BELLINGHAM - More than three years ago, after months of public debate, City Council approved new development regulations to allow construction of some different types of housing that were supposed to help meet the demand for places to live inside the city limits.
How many of those housing types have been built in response to the new rules?
Precisely zero, says Chris Koch, a city planner.
"We've only had one application," Koch said. "It was approved for one small house, and that was not built."
The 2009 rules, lumped together under the "infill toolkit" label, permitted construction of a variety of mostly smaller housing units such as cottages, duplexes, triplexes, townhomes, and new dwelling units attached to existing homes.
During a City Council committee discussion of the matter on Dec. 10, Koch said the planning department gets calls from property owners thinking about taking advantage of those rules. City planners also remind property owners of these opportunities when people call the city to find out what their development options might be.
But in Koch's view, the new housing types are not being built here because they still are prohibited in most single-family neighborhoods.
When planning department staffers brought the new housing types to council in 2009, they had intended them for use in existing single-family neighborhoods. But residents of many of the city's older neighborhoods were hostile.
Council member Terry Bornemann reminded fellow council members why that was the case: Residents of many city neighborhoods already are unhappy about crowded rental houses that cause parking problems and other neighborhood issues. They saw the 'infill toolkit" housing types as encouraging more of the same.
"Wherever you have neighborhoods like York and Sehome that are already higher-density areas, some people pushed back at that," Bornemann said.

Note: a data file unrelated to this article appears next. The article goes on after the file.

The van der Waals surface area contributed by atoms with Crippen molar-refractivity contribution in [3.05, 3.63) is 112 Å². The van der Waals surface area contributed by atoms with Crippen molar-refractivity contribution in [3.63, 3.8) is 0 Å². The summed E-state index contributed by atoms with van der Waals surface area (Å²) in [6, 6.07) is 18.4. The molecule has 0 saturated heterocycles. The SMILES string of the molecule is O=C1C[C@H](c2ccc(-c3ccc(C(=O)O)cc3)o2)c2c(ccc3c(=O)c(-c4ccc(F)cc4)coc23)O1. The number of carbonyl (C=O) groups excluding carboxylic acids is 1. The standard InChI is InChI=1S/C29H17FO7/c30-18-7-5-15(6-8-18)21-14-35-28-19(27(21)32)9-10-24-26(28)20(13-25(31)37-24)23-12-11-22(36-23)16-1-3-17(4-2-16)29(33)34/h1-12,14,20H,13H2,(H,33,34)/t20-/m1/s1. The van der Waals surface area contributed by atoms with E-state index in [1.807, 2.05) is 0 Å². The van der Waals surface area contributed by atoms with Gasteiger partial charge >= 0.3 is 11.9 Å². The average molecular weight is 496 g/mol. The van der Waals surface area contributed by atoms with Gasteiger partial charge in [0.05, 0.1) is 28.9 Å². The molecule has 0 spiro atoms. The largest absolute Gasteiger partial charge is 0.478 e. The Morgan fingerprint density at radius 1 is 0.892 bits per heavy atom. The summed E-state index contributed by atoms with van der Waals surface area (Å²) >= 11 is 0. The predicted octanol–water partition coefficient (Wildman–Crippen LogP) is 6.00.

Council member Jack Weiss noted that the infill toolkit also provides design standards meant to help avoid problems and make the new dwellings compatible with neighborhoods. Residents of some neighborhoods said they liked the changes, but opponents convinced the council to limit their use to areas already zoned for multi-family dwellings.
Koch said the council had hoped that some of the new housing varieties would be built in those other areas, giving both the council and city residents a chance to get comfortable with them and smooth the way for their eventual use in single-family zones. But that hope has not been realized.
In addition to the single-family barrier, Koch said homebuilders are deterred by a lengthy permitting process, hefty fees, higher costs per square foot, and an aversion to being the first to try something new - aside from the fact that the housing market and the rest of the economy remain sluggish.
Koch plans to develop some new approaches in hopes of modifying the rules for infill toolkit housing types to make them more palatable to both neighborhood advocates and City Council, and thereby spur some actual development. He promised to stay in communication with neighborhood leaders while those new approaches are in development, in hopes of having proposals that will be less controversial for council review in the second half of 2013.
"We're going to be looking at the barriers that have prevented this thing from being implemented," Koch said. "There's a lot of barriers, real and perceived."